Low- and high-anxious hypermobile Ehlers–Danlos syndrome patients: comparison of psychosocial and health variables

Carolina Baeza-Velasco, Caroline Bourdon, Lucile Montalescot, Cécile de Cazotte, Guillem Pailhez, Antonio Bulbena, Claude Hamonet

Research output: Contribution to journalArticleResearchpeer-review

8 Citations (Scopus)

Abstract

© 2018, Springer-Verlag GmbH Germany, part of Springer Nature. Despite the frequent co-ocurrence of hypermobile Ehler–Danlos syndrome (hEDS) and pathological anxiety, little is known about the psychosocial and health implications of such comorbidity. Our aim was to explore the association between high levels of anxiety and psychosocial (catastrophizing, kinesiophobia, somatosensory amplification, social support and functioning), health (pain, fatigue, BMI, tobacco/alcohol use, depression, diagnosis delay, general health), and sociodemographic factors in people with hEDS. In this cross-sectional study, 80 hEDS patients were divided into two groups according to self-reported anxiety levels: low and high. Psychosocial, sociodemographic and health variables were compared between the groups. Forty-one participants reported a high level of anxiety (51.2%). No differences were found in the sociodemographic variables between high-anxious and low-anxious patients. The percentage of participants with severe fatigue and high depressive symptomatology was significantly higher in the high-anxious group (80.5 vs 56.4; 26.8 vs 12.8%, respectively). High-anxious hEDS patients also showed significantly higher levels of pain catastrophizing, somatosensory amplification as well as a poorer social functioning and general health. Multivariate analyses showed that somatosensory amplification, pain catastrophizing and poor social functioning are variables that increase the probability of belonging to the high-anxious group. Despite limitations, this first study comparing high-anxious versus low-anxious hEDS patients with respect to health aspects, highlight the importance of considering the psychosocial factors (many susceptible to modification), to improve the adjustment to this chronic condition and provide support to those affected through a biopsychosocial approach.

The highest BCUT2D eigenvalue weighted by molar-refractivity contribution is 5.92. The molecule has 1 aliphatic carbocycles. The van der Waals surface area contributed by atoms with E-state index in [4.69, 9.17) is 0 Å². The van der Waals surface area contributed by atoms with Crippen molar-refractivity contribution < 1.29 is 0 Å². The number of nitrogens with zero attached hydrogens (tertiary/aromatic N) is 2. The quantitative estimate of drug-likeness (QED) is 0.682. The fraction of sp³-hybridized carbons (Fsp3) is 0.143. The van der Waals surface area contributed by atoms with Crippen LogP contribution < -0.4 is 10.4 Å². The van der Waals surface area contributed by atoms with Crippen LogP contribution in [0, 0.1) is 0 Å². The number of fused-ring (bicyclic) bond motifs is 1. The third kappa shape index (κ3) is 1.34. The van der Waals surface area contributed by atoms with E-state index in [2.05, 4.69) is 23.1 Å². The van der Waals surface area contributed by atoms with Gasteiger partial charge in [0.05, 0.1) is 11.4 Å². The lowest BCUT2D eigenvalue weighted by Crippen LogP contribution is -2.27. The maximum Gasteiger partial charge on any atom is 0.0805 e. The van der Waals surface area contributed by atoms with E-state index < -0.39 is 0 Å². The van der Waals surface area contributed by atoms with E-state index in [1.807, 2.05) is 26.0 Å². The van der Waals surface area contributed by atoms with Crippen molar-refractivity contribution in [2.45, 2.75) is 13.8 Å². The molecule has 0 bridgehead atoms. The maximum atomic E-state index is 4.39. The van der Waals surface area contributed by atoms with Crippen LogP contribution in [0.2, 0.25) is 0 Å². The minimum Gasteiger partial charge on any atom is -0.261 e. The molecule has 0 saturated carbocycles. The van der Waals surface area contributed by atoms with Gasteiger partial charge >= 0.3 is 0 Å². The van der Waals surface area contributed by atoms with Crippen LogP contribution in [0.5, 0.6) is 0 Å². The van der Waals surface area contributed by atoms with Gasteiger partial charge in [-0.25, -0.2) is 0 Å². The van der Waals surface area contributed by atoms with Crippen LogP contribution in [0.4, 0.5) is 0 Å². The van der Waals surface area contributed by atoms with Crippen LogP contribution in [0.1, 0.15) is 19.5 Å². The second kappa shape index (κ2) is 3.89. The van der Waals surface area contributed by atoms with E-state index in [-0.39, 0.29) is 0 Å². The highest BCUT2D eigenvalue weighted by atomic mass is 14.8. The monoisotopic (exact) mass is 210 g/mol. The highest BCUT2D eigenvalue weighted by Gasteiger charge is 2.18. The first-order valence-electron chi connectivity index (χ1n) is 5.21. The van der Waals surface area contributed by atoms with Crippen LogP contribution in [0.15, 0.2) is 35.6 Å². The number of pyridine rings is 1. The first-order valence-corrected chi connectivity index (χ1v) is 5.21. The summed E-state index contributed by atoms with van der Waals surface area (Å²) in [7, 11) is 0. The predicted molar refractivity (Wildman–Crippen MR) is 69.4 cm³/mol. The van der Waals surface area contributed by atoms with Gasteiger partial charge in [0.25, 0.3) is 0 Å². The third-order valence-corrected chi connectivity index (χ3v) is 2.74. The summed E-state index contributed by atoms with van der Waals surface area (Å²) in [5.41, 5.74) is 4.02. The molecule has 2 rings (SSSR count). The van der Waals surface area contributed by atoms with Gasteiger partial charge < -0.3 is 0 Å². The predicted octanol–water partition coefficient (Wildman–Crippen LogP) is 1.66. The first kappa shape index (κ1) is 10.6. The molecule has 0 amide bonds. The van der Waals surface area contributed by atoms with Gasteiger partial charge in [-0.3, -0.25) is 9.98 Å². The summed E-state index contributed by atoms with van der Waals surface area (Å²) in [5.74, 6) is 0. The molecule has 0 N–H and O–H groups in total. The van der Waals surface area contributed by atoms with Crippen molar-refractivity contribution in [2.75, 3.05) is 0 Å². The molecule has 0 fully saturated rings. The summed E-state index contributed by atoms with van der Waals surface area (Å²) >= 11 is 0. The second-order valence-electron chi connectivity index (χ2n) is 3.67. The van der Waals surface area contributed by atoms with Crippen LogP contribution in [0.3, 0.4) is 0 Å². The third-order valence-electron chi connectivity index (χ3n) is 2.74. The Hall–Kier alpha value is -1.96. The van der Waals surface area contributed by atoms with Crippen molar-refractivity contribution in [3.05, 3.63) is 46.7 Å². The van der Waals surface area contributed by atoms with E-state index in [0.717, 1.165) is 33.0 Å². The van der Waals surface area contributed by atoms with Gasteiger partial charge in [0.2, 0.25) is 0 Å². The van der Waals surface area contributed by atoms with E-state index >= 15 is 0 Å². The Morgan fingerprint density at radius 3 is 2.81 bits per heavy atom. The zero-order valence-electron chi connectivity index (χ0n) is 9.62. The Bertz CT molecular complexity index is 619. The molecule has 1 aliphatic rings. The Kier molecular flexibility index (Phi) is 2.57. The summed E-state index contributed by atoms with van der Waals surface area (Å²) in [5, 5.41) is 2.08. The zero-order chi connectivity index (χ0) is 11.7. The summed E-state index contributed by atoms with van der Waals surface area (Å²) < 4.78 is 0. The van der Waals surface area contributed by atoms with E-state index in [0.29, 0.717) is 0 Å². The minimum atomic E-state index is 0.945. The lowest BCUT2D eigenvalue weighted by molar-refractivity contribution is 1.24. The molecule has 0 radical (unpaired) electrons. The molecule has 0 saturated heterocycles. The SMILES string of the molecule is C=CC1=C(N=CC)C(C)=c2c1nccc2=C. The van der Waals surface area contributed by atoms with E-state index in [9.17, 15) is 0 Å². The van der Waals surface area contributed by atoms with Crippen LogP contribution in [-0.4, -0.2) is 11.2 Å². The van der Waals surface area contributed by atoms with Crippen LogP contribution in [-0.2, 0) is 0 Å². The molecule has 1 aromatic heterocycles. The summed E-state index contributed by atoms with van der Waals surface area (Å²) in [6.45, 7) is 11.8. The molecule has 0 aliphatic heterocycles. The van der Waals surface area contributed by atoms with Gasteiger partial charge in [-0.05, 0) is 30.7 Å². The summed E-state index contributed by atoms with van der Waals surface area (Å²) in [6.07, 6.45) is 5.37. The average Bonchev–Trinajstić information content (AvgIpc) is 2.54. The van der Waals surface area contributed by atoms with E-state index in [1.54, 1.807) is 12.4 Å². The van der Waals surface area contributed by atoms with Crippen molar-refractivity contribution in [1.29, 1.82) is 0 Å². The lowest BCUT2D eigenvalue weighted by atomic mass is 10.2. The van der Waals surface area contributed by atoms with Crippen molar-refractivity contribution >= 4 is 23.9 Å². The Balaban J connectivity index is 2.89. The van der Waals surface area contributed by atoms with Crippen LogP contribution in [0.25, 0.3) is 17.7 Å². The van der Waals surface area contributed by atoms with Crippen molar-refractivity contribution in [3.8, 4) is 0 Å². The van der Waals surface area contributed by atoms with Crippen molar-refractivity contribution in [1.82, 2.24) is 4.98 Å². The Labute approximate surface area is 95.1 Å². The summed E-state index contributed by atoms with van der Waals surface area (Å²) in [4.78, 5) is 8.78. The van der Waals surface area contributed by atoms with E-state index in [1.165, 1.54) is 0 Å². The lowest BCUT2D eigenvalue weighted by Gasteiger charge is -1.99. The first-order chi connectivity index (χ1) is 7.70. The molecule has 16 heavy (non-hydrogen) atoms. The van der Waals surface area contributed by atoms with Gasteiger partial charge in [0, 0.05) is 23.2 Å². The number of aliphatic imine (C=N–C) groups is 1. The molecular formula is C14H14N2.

Original languageEnglish
Pages (from-to)871-878
JournalRheumatology International
Volume38
Issue number5
DOIs
Publication statusPublished - 1 May 2018

Keywords

  • Anxiety
  • Catastrophizing
  • Depression
  • Ehlers–Danlos syndrome
  • Fatigue
  • Joint hypermobility syndrome
  • Social functioning
  • Somatosensory amplification

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